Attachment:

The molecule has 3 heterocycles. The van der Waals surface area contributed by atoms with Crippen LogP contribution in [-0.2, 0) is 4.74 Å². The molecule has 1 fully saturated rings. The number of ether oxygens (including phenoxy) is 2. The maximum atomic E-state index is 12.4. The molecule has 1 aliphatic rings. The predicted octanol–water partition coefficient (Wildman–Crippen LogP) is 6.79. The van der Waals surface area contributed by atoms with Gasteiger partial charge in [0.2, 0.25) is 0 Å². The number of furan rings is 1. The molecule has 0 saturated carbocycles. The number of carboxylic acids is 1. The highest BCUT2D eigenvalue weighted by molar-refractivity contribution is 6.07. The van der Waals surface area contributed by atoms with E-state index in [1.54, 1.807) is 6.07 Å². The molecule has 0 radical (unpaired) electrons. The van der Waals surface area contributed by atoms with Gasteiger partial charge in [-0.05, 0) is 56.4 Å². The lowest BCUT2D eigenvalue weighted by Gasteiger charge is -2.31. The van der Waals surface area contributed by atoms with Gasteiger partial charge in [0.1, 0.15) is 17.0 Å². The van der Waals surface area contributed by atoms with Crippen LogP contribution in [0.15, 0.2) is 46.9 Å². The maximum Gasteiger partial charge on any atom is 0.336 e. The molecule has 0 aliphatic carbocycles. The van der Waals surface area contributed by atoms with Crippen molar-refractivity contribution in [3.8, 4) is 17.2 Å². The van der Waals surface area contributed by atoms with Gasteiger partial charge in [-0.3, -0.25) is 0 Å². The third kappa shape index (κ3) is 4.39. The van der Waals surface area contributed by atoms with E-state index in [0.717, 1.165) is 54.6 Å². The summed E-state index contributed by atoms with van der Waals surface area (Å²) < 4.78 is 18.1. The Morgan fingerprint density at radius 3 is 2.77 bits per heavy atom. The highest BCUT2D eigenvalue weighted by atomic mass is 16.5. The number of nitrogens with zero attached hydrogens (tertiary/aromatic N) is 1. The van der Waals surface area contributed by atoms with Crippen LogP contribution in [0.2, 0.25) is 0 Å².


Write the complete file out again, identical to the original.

The molecule has 3 heterocycles. The van der Waals surface area contributed by atoms with Crippen LogP contribution in [-0.2, 0) is 4.74 Å². The molecule has 1 fully saturated rings. The number of ether oxygens (including phenoxy) is 2. The maximum atomic E-state index is 12.4. The molecule has 1 aliphatic rings. The predicted octanol–water partition coefficient (Wildman–Crippen LogP) is 6.79. The van der Waals surface area contributed by atoms with Gasteiger partial charge in [0.2, 0.25) is 0 Å². The number of furan rings is 1. The molecule has 0 saturated carbocycles. The number of carboxylic acids is 1. The highest BCUT2D eigenvalue weighted by molar-refractivity contribution is 6.07. The van der Waals surface area contributed by atoms with E-state index in [1.54, 1.807) is 6.07 Å². The molecule has 0 radical (unpaired) electrons. The van der Waals surface area contributed by atoms with Gasteiger partial charge in [-0.05, 0) is 56.4 Å². The lowest BCUT2D eigenvalue weighted by Gasteiger charge is -2.31. The van der Waals surface area contributed by atoms with Gasteiger partial charge in [0.1, 0.15) is 17.0 Å². The van der Waals surface area contributed by atoms with Crippen LogP contribution in [0.15, 0.2) is 46.9 Å². The maximum Gasteiger partial charge on any atom is 0.336 e. The molecule has 0 aliphatic carbocycles. The van der Waals surface area contributed by atoms with Crippen molar-refractivity contribution in [3.8, 4) is 17.2 Å². The van der Waals surface area contributed by atoms with Gasteiger partial charge in [-0.3, -0.25) is 0 Å². The third kappa shape index (κ3) is 4.39. The van der Waals surface area contributed by atoms with E-state index in [0.717, 1.165) is 54.6 Å². The summed E-state index contributed by atoms with van der Waals surface area (Å²) < 4.78 is 18.1. The Morgan fingerprint density at radius 3 is 2.77 bits per heavy atom. The highest BCUT2D eigenvalue weighted by atomic mass is 16.5. The number of nitrogens with zero attached hydrogens (tertiary/aromatic N) is 1. The van der Waals surface area contributed by atoms with Crippen LogP contribution in [0.2, 0.25) is 0 Å².